[Part 1, Part 2, and John Hennessy’s assessment of the evidence]
Not too long ago I featured a guest post by Michael Schaffner on the subject of Richard Kirkland. Mr. Schaffner did extensive research on Online sources related to the Kirkland story which left him with a number of questions re: the veracity of the story. I thought it was well documented so I decided to feature it on Civil War Memory. I’ve also written a bit about our fascination with the Kirkland story. In the end, while I’ve expressed skepticism about the story based on the available evidence I am much more interested in our continued attraction to this particular story. It’s a wonderful case study for understanding how we, as a nation, have chosen to remember our Civil War.
Former National Park Service historian, Mac Wycoff, has done extensive research on the story and has written up his findings for a series of posts at Mysteries and Conundrums. This is a must read for those of you who are interested in this story. I suggest that if you have comments that you leave them with Mac’s post so that he can address them directly. Finally, let me just reiterate that my goal in writing about Kirkland has never been to “debunk” or use the story to “attack” the South. Such a suggestion is silly and not really worth acknowledging. I use this site to ask questions. If you are uncomfortable with the questions that I ask than you really need to find yourself another blog.
A good lesson about drawing conclusions based on the limited sources available online. The testimony of the federal convalescent to the poet of the Union makes this discussion seem small indeed.
Agreed, but there are plenty of sources online for consideration. Remember, the author acknowledged that he was limited by the fact that he relied on online sources and I chose to feature because I believe he did a good job of interpreting this body of evidence. Some people just don’t have the means of getting to an archives. Mac’s piece is important because it fills in some of those gaps.
The author also ended his post by declaring the Kirkland story a myth despite the admitted limitations of his research. This is suggestive of a rush to debunk.
Does it really matter whether the author intended to “debunk” the story? In the end, the post raised questions about a very popular story that probably most people have never looked into. That is exactly what I hoped the piece would accomplish. And now Wycoff has given us even more to think about.
It is the difference between seeking the truth and making a case. Too often today (and this is not limited to one “side” of a historical or contemporary issue), we accept the facts that fit our own view or object and stop there. Another false narrative is birthed and accepted – and no one is the wiser. I am not an indignant “neo-Confederate.” Just a history lover who is distressed by this.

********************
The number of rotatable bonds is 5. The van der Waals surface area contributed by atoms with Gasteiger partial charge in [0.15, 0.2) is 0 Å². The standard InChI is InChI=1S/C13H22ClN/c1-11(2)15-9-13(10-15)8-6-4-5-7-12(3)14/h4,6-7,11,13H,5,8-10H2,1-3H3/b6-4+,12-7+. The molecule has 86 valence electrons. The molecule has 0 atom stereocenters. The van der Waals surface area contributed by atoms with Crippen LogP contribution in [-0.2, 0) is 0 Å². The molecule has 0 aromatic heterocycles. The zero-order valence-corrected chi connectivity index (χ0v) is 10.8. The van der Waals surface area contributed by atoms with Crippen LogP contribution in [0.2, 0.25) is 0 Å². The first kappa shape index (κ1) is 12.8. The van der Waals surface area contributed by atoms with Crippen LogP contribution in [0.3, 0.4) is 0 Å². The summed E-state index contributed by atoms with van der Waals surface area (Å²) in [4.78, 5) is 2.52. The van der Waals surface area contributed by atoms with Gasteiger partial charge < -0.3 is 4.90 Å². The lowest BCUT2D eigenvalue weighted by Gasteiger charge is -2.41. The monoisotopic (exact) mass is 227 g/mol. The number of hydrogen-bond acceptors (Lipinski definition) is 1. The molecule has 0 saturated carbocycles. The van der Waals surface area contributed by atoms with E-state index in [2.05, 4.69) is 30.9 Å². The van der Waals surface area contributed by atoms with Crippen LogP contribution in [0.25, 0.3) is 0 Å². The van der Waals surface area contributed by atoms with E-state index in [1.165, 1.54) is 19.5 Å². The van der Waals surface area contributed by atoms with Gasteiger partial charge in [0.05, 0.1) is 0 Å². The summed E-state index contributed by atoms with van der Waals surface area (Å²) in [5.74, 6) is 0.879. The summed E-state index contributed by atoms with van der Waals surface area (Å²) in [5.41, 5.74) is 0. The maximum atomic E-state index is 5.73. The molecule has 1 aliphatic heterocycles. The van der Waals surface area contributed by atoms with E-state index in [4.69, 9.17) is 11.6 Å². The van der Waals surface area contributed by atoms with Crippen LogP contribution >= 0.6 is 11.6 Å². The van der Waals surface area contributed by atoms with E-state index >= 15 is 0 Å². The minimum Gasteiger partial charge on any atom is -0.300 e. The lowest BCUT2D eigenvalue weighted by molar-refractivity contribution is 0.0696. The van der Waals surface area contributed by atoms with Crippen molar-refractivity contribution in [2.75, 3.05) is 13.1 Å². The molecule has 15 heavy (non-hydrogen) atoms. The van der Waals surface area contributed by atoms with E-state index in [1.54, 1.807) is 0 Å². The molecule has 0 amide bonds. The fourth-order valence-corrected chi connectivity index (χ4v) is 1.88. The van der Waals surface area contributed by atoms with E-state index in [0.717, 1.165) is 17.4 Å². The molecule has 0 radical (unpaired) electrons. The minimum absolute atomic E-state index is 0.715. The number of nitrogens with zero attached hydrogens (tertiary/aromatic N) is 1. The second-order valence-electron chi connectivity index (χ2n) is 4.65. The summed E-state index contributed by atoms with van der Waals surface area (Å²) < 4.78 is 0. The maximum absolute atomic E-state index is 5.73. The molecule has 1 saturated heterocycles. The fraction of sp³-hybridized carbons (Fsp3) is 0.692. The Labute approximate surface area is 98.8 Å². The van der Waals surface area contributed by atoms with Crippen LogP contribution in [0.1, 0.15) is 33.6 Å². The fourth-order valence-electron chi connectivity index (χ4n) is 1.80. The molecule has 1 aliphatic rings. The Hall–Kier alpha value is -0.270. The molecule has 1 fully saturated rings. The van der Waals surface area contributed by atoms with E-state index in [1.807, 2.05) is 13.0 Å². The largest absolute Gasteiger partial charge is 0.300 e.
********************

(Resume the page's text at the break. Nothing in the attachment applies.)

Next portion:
But I think Schaeffer did make his case as best he could and with the available evidence. Please remember, that I have never suggested that his interpretation was the final word on this issue. I don’t believe there ever is a final word. We do our best with what we have. I don’t know what you mean by “false narrative” and I really have no idea why you are “distressed” by anything on this site. As always, thanks for your comments.
The false narrative promoted is that something that actually happened during the war was a myth created as part of the “Lost Cause.” I fail to see how anyone is enlightened. The SCV raises “questions” about the causes of the Civil War and about the “popular” narrative about Lincoln, but that doesn’t mean that their questions merit serious consideration when the historical record is overwhelmingly at odds. I enjoy your blog but was “distressed” by the promotion of such a shallow piece of research. Cheers!
We will have to agree to disagree. The essay in question was anything but “shallow.”
“But I think Schaeffer did make his case as best he could and with the available evidence.” Exactly. He was making a case.
“He was making a case.”
That’s exactly what historians do – examine the evidence, consider what it means, and make a case for their interpretation. Nothing nefarious going on there.
We often draw conclusions from limited, partial, conflicting and biased evidence. It’s called “writing history.” And sometimes we have to change our minds when new evidence becomes available, but that doesn’t necessarily mean that our prior conclusions were poorly made.
You are absolutely right. This is a problem for some of my readers, who tend to view history as a collection of timeless stories rather than explanations that we continue to try to improve upon.